New Nordic food movement

How to eat like a Scandinavian

"One of the things about the New Nordic food movement that I like is that it's in line with what most cooks really want to do," says Fitzgerald, "which is to work with fresh ingredients and clean flavors. I'm trying to take that idea of traditional food and flavor pairings and make nice, simple, clean food."

Ingebretsen's

WHILE THE NEW NORDIC MOVEMENT flows through menus at the Bachelor Farmer, Heartland, and Café Fika, Ingebretsen's looks pretty much as it did in 1921 when Norwegian immigrant "Bud" Ingebretsen moved his meat market and butcher shop from the Cedar-Riverside neighborhood to East Lake Street, then the heart of the Norwegian community and strategically located on a streetcar line.

"Things haven't changed much," says Steve Dahl, whose father Warren joined Bud Jr. as a partner. Dahl manages the meat market today while Julie Ingebretsen, granddaughter of the founder, runs the Scandinavian gift shop on the opposite side of the store.

Soile Anderson's Finnish Bistro in St. Anthony Park serves hearty pasties, but also delectable pastries
Bre McGee
Soile Anderson's Finnish Bistro in St. Anthony Park serves hearty pasties, but also delectable pastries
Taste of Scandinavia, owned by Finnish-Swede Tiina Nordlie, is known for its Nordic flag-bearing kransekage and wedding cakes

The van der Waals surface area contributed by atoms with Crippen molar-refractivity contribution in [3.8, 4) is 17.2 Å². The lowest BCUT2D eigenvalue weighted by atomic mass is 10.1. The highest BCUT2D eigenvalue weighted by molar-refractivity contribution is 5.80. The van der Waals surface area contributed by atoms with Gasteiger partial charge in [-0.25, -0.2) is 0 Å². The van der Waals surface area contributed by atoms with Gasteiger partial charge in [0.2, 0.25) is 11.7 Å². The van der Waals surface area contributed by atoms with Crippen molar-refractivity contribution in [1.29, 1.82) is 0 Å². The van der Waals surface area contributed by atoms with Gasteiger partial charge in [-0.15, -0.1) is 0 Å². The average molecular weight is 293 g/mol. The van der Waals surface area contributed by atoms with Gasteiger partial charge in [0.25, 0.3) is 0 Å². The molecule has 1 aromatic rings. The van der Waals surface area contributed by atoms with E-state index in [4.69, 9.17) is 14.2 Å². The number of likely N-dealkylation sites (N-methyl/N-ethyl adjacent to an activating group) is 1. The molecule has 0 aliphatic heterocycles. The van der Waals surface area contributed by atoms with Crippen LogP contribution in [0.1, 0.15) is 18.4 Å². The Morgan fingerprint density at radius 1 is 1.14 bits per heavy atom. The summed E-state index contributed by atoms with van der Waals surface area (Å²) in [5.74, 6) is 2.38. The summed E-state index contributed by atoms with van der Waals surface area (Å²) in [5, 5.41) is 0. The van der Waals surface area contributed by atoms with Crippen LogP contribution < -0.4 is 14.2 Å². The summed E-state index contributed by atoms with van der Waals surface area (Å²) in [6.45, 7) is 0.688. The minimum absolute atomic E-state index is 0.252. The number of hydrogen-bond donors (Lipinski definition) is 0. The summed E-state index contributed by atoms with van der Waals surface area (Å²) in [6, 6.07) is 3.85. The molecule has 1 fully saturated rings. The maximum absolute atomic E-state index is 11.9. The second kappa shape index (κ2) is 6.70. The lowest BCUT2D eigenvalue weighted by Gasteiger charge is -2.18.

photo by City Pages
Taste of Scandinavia, owned by Finnish-Swede Tiina Nordlie, is known for its Nordic flag-bearing kransekage and wedding cakes

The biggest changes at Ingebretsen's may have been made in the early '70s, when Warren imported a pølsemaker (meat maker) from the old country and expanded the menu to include even more Scandinavian recipes. Today, Steve says that 75 percent of what's on the shelves come directly from Norway, Sweden, or Denmark.

The meat market and deli stock julskinkas (a Christmas ham) for Swedes, lutefisk for Norwegians, and blood sausage for those barbarian Danes. Ingebretsen's smokes its own hams, bacon, frankfurters, and wieners, as well as offering a variety of Scandinavian cheeses, eight different kinds of herring, and delicacies such as pigs' feet.

For those with less adventurous palates, the Swedish meatball mix makes an excellent hamburger, and the Swedish sausage of beef, potato, and onions is a top seller.

"We're still here because we make pretty much everything ourselves," says Dahl. "You can't get this stuff anyplace else. We're unique in that sense."

Scandinavians on visits to the Twin Cities often express amazement at how many traditional foods they can find here. Sometimes they even find candies or other treats so traditional that they are no longer readily available back home.

Do Minnesotans not intimately connected to their Viking culinary ancestry ever have trouble warming up to herring and pigs feet?

Yes and no, says Dahl. "Lutefisk is something you either like or don't like: There's no in between there."

To expand the ranks of the faithful, Ingebretsen's offers lutefisk tastings on the second to the last Saturday in October.

"Some who've never had it before actually like it!" Dahl says.

Finnish Bistro

HERE IN THE MIDWEST, the most recognizable Finnish food is the Karelian pasty, a hearty meat or fish pie that became popular with miners in Minnesota's Iron Range. But as in neighboring Sweden, with which the Finns share many of their culinary traditions, foraged fruits and vegetables are also abundant in Finland.